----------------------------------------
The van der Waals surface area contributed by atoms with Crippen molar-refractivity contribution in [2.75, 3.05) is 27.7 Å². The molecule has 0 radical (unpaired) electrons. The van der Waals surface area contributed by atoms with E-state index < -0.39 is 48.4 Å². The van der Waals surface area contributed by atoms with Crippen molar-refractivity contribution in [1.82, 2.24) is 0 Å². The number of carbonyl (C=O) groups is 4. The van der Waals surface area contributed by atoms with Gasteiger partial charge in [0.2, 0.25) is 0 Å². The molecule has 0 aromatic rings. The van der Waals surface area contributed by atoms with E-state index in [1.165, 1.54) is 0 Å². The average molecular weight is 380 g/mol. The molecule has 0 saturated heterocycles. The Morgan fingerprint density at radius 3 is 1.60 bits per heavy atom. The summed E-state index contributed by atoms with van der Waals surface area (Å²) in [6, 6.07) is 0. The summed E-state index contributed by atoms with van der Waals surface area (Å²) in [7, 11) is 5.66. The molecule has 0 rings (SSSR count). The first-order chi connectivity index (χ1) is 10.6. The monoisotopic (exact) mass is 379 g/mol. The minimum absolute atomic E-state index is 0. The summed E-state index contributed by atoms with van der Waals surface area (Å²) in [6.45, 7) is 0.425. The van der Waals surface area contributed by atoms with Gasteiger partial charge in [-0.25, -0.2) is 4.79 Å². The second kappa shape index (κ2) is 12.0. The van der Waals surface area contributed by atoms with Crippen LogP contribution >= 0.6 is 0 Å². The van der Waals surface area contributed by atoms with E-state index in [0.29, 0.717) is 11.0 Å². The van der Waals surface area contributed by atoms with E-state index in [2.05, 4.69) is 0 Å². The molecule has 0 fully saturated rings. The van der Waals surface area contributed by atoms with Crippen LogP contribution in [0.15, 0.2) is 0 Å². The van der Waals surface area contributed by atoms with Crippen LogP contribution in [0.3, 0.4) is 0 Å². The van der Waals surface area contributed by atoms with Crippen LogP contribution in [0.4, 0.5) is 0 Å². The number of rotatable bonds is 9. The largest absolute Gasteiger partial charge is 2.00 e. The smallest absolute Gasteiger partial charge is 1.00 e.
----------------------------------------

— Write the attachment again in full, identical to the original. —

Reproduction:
The van der Waals surface area contributed by atoms with Crippen molar-refractivity contribution in [2.75, 3.05) is 27.7 Å². The molecule has 0 radical (unpaired) electrons. The van der Waals surface area contributed by atoms with E-state index < -0.39 is 48.4 Å². The van der Waals surface area contributed by atoms with Crippen molar-refractivity contribution in [1.82, 2.24) is 0 Å². The number of carbonyl (C=O) groups is 4. The van der Waals surface area contributed by atoms with Gasteiger partial charge in [0.2, 0.25) is 0 Å². The molecule has 0 aromatic rings. The van der Waals surface area contributed by atoms with E-state index in [1.165, 1.54) is 0 Å². The average molecular weight is 380 g/mol. The molecule has 0 saturated heterocycles. The Morgan fingerprint density at radius 3 is 1.60 bits per heavy atom. The summed E-state index contributed by atoms with van der Waals surface area (Å²) in [6, 6.07) is 0. The summed E-state index contributed by atoms with van der Waals surface area (Å²) in [7, 11) is 5.66. The molecule has 0 rings (SSSR count). The first-order chi connectivity index (χ1) is 10.6. The monoisotopic (exact) mass is 379 g/mol. The minimum absolute atomic E-state index is 0. The summed E-state index contributed by atoms with van der Waals surface area (Å²) in [6.45, 7) is 0.425. The van der Waals surface area contributed by atoms with Gasteiger partial charge in [-0.25, -0.2) is 4.79 Å². The second kappa shape index (κ2) is 12.0. The van der Waals surface area contributed by atoms with Crippen LogP contribution >= 0.6 is 0 Å². The van der Waals surface area contributed by atoms with E-state index in [0.29, 0.717) is 11.0 Å². The van der Waals surface area contributed by atoms with E-state index in [2.05, 4.69) is 0 Å². The molecule has 0 fully saturated rings. The van der Waals surface area contributed by atoms with Crippen LogP contribution in [0.15, 0.2) is 0 Å². The van der Waals surface area contributed by atoms with Crippen LogP contribution in [0.3, 0.4) is 0 Å². The van der Waals surface area contributed by atoms with Crippen LogP contribution in [0.4, 0.5) is 0 Å². The number of rotatable bonds is 9. The largest absolute Gasteiger partial charge is 2.00 e. The smallest absolute Gasteiger partial charge is 1.00 e.